Monitor Farm meeting: Brigg

Past Event - booking closed

Wed, 11 December 2019

10:00 AM - 1:30 PM

Hibaldstow Village Hall, Station Road, Hibaldstow, Brigg, North Lincolnshire

DN20 9DY


Environment issues – A sign of things to come

Read the report from last month's meeting on soils, compaction and headland management.

Programme

  • Registration/refreshments 
  • Welcome and introduction: Judith Stafford – AHDB Cereals & Oilseeds Knowledge Exchange Manager, North 
  • Brigg Monitor Farm update: Colin Chappell – AHDB Cereals & Oilseeds Monitor Farmer
    • Autumn drilling
    • How the crops are looking
    • Soil health
    • Any changes since last meeting
  • Scene setting – Environmental issues at Brigg Monitor Farm: Colin Chappell 
    • Building a resilient business in the face of uncertainty
    • Dealing with loss of actives
    • Stewardship at Brigg Monitor Farm
    • Stewardship and headland management
    • Benefits
    • Financial aspects – the figures
    • Where cover crops fit in
  • Integrated Pest Management: Steve Ellis (ADAS)
    • What is IPM, how does it fit in with crop production and why is it important?
    • Update on latest developments and existing/new research projects including control of:
      • Cabbage stem flea beetle
      • BYDV
  • Stewardship and Environmental Land Management: Barney Parker, Consultant, Ashfield Farmed Environment Services
    • Experiences with countryside stewardship; the good & the bad
    • How will environmental schemes gradually replace the direct support system in place now?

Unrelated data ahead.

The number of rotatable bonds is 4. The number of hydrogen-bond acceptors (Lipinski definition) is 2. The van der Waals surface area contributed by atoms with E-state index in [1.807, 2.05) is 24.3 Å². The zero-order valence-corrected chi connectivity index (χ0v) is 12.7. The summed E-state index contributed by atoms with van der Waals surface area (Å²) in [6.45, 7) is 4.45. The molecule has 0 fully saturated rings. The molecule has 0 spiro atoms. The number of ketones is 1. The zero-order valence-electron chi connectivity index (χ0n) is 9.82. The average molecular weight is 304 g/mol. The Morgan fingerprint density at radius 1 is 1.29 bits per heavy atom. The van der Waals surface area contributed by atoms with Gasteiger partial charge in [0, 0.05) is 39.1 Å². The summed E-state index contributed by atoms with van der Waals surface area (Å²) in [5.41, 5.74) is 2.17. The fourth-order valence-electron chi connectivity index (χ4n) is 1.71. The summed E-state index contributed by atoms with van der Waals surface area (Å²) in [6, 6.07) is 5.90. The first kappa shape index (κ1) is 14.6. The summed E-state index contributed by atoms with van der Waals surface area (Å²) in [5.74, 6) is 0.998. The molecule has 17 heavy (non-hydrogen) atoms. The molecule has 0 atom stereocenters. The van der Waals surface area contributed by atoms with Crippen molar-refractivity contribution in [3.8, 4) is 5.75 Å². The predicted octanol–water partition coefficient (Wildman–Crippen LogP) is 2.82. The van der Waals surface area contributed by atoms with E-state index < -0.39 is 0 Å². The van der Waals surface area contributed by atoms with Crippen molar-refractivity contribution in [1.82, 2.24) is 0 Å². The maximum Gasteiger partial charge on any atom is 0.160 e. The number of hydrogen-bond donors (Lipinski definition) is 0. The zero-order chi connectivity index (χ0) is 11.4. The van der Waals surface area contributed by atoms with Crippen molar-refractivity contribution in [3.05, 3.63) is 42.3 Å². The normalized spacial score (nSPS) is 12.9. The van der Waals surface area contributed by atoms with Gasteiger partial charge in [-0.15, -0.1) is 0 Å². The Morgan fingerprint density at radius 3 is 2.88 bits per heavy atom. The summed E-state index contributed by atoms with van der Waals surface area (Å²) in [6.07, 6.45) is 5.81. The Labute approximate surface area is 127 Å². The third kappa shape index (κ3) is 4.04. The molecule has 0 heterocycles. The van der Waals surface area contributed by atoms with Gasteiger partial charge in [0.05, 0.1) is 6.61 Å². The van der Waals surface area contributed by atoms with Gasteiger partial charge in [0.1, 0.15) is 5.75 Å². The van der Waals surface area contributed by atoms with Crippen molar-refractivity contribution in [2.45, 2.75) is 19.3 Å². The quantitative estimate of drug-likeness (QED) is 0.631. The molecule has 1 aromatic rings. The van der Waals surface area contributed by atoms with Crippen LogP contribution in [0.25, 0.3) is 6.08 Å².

• Environmental Land Management development; where are we now?
  • Questions & Answers; discussion on environment management
  • Summary of main points and take home messages
  • Opportunity for any further questions
  • Lunch and meeting close

About Brigg Monitor Farm

Colin Chappell farms with his family at Gander Farm near Brigg, Lincolnshire. The lowland mixed arable and beef unit has 615 ha combinable crops and 32 ha permanent pasture. Colin’s arable rotation is normally peas or oilseed rape, followed by two wheats. He recently replaced his second wheats either with spring wheat due to black-grass pressure, or maize on lighter land for a local AD plant. During the three years of the programme Colin hopes to look at succession, joint venture farming and how his farm can survive in a post-EU Britain.

Find out more by visiting the Brigg Monitor Farm page.

About Monitor Farms

AHDB Monitor Farms bring together groups of like-minded farmers who wish to improve their businesses by sharing performance information and best practice around a nationwide network of host farms. AHDB organises and facilitates Monitor Farm meetings for farmers, who own and operate the scheme – by farmers, for farmers. Monitor Farms are part of the AHDB Farm Excellence Programme. Each Monitor Farm project runs for three years.

Topics:

Sectors:


×